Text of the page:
The Alexander Technique is often compared to meditation and other activities that involve ongoing self-observation, or ‘mindfulness’. In fact the Technique can be described as a type of mindfulness in activity.
Mindfulness is generally defined as observing without judging or reacting*.
It would be unusual to choose not to catch the ball, even though you can.
When we begin the process of self-observation there is a tendency to react by wanting to change things immediately, however with practice in mindful observation, you will find yourself with greater ability to choose to wait… you can observe before deciding if action is needed.
For example, observe how you are sitting as you read this. Are you stiff… is there pressure in your lower back, are you pressing back against the chair-back or pressing your feet onto the floor? Or… are you slumping, is there heaviness in your contact with your chair? Or… do you not notice anything, is there a lack of feedback to your senses? As you notice how you are, do you have a desire to move, to change your position? Or did you already?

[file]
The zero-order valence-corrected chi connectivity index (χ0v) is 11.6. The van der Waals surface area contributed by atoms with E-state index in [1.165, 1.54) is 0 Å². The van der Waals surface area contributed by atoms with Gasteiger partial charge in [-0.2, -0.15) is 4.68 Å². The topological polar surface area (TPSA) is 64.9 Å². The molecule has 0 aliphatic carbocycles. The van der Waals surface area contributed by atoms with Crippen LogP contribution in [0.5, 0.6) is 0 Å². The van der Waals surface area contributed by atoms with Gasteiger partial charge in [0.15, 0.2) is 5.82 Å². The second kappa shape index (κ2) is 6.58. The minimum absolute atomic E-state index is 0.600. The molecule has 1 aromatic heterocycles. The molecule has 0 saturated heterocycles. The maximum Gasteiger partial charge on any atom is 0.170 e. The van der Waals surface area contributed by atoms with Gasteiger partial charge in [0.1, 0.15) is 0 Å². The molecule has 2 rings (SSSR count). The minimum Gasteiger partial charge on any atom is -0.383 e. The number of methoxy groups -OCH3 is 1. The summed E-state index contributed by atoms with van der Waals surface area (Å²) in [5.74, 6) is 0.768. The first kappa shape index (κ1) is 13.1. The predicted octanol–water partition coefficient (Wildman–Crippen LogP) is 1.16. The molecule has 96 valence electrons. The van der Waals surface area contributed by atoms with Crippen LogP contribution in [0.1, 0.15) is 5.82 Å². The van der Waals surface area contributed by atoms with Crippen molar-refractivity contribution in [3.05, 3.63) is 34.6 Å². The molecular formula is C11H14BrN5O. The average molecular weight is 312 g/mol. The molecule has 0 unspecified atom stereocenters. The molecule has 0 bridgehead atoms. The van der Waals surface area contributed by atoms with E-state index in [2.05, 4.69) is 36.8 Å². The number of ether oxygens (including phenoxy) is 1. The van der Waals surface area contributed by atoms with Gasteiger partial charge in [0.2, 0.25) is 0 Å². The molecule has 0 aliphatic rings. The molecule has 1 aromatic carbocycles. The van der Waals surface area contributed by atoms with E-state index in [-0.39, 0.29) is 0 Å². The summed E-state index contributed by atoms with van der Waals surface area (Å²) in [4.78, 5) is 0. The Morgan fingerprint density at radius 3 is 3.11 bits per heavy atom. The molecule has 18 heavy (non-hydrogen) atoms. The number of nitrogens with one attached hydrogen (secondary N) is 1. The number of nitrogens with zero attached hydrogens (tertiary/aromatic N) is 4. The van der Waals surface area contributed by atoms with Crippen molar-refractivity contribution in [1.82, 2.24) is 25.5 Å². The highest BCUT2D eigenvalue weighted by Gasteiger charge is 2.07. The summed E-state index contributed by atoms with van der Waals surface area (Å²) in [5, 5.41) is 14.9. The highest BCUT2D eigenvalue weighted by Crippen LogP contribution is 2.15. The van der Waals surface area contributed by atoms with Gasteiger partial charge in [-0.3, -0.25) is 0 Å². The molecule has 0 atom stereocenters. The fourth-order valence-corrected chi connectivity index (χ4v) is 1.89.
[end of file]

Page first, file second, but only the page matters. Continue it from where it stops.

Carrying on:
The experience of deliberately mindful observation opens the door to greater conscious choice and greater ease in activity and may lead to the discovery of aspects of your movement that you were previously completely unaware of.
* a mental state achieved by focusing one’s awareness on the present moment, while calmly acknowledging and accepting one’s feelings, thoughts, and bodily sensations, used as a therapeutic technique.
Knowing what you are doing as you do it – the disappearing hand
The pre-requisites of comfort and ease.
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